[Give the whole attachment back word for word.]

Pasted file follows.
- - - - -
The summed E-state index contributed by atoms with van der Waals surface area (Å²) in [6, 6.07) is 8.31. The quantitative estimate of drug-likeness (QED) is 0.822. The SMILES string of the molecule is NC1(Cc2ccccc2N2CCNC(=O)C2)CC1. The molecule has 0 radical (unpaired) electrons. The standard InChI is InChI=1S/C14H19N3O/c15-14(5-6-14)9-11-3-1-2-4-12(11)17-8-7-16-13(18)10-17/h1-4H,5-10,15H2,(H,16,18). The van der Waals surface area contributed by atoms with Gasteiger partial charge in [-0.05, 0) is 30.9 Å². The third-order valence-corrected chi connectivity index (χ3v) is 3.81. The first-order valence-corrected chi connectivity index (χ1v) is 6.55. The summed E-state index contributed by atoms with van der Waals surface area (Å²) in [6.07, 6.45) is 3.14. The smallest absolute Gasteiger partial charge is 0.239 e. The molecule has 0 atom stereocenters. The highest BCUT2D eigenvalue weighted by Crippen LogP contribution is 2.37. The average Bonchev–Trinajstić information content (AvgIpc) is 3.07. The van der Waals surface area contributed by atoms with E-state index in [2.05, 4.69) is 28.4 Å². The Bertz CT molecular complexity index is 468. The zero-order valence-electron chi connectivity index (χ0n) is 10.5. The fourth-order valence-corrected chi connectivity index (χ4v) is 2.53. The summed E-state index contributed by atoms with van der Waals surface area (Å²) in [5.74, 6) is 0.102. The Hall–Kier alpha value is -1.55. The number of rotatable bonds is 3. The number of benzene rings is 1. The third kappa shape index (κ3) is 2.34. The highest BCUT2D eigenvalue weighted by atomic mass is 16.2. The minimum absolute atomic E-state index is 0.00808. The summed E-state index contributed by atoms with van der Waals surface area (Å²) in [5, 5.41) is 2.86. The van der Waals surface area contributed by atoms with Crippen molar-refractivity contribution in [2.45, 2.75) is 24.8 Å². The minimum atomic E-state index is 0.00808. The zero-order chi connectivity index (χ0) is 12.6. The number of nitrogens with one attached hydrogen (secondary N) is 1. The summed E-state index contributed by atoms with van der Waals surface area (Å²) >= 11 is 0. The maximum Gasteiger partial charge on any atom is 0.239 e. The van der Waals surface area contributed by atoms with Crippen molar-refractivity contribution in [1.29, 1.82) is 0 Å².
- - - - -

The summed E-state index contributed by atoms with van der Waals surface area (Å²) in [6, 6.07) is 8.31. The quantitative estimate of drug-likeness (QED) is 0.822. The SMILES string of the molecule is NC1(Cc2ccccc2N2CCNC(=O)C2)CC1. The molecule has 0 radical (unpaired) electrons. The standard InChI is InChI=1S/C14H19N3O/c15-14(5-6-14)9-11-3-1-2-4-12(11)17-8-7-16-13(18)10-17/h1-4H,5-10,15H2,(H,16,18). The van der Waals surface area contributed by atoms with Gasteiger partial charge in [-0.05, 0) is 30.9 Å². The third-order valence-corrected chi connectivity index (χ3v) is 3.81. The first-order valence-corrected chi connectivity index (χ1v) is 6.55. The summed E-state index contributed by atoms with van der Waals surface area (Å²) in [6.07, 6.45) is 3.14. The smallest absolute Gasteiger partial charge is 0.239 e. The molecule has 0 atom stereocenters. The highest BCUT2D eigenvalue weighted by Crippen LogP contribution is 2.37. The average Bonchev–Trinajstić information content (AvgIpc) is 3.07. The van der Waals surface area contributed by atoms with E-state index in [2.05, 4.69) is 28.4 Å². The Bertz CT molecular complexity index is 468. The zero-order valence-electron chi connectivity index (χ0n) is 10.5. The fourth-order valence-corrected chi connectivity index (χ4v) is 2.53. The summed E-state index contributed by atoms with van der Waals surface area (Å²) in [5.74, 6) is 0.102. The Hall–Kier alpha value is -1.55. The number of rotatable bonds is 3. The number of benzene rings is 1. The third kappa shape index (κ3) is 2.34. The highest BCUT2D eigenvalue weighted by atomic mass is 16.2. The minimum absolute atomic E-state index is 0.00808. The summed E-state index contributed by atoms with van der Waals surface area (Å²) in [5, 5.41) is 2.86. The van der Waals surface area contributed by atoms with Crippen molar-refractivity contribution in [2.45, 2.75) is 24.8 Å². The minimum atomic E-state index is 0.00808. The zero-order chi connectivity index (χ0) is 12.6. The number of nitrogens with one attached hydrogen (secondary N) is 1. The summed E-state index contributed by atoms with van der Waals surface area (Å²) >= 11 is 0. The maximum Gasteiger partial charge on any atom is 0.239 e. The van der Waals surface area contributed by atoms with Crippen molar-refractivity contribution in [1.29, 1.82) is 0 Å².